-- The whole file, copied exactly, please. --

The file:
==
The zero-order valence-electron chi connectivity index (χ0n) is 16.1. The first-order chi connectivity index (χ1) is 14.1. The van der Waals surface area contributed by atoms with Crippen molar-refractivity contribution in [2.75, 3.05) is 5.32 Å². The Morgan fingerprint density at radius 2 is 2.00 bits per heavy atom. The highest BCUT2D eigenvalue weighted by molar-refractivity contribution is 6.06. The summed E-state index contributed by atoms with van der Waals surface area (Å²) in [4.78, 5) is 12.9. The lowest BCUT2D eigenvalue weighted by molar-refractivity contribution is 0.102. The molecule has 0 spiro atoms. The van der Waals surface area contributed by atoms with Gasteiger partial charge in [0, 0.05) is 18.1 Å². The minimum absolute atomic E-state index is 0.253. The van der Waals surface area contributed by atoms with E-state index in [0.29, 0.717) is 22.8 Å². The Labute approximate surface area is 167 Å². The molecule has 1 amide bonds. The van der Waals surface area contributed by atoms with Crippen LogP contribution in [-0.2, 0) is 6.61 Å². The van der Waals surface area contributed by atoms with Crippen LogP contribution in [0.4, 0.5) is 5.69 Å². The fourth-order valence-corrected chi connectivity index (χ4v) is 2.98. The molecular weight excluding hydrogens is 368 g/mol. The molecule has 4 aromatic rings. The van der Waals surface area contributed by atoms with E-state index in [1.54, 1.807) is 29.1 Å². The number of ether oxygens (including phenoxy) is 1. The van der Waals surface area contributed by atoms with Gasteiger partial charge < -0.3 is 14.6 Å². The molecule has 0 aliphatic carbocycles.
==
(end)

The zero-order valence-electron chi connectivity index (χ0n) is 16.1. The first-order chi connectivity index (χ1) is 14.1. The van der Waals surface area contributed by atoms with Crippen molar-refractivity contribution in [2.75, 3.05) is 5.32 Å². The Morgan fingerprint density at radius 2 is 2.00 bits per heavy atom. The highest BCUT2D eigenvalue weighted by molar-refractivity contribution is 6.06. The summed E-state index contributed by atoms with van der Waals surface area (Å²) in [4.78, 5) is 12.9. The lowest BCUT2D eigenvalue weighted by molar-refractivity contribution is 0.102. The molecule has 0 spiro atoms. The van der Waals surface area contributed by atoms with Gasteiger partial charge in [0, 0.05) is 18.1 Å². The minimum absolute atomic E-state index is 0.253. The van der Waals surface area contributed by atoms with E-state index in [0.29, 0.717) is 22.8 Å². The Labute approximate surface area is 167 Å². The molecule has 1 amide bonds. The van der Waals surface area contributed by atoms with Crippen LogP contribution in [-0.2, 0) is 6.61 Å². The van der Waals surface area contributed by atoms with Crippen LogP contribution in [0.4, 0.5) is 5.69 Å². The fourth-order valence-corrected chi connectivity index (χ4v) is 2.98. The molecular weight excluding hydrogens is 368 g/mol. The molecule has 4 aromatic rings. The van der Waals surface area contributed by atoms with E-state index in [1.54, 1.807) is 29.1 Å². The number of ether oxygens (including phenoxy) is 1. The van der Waals surface area contributed by atoms with Gasteiger partial charge < -0.3 is 14.6 Å². The molecule has 0 aliphatic carbocycles.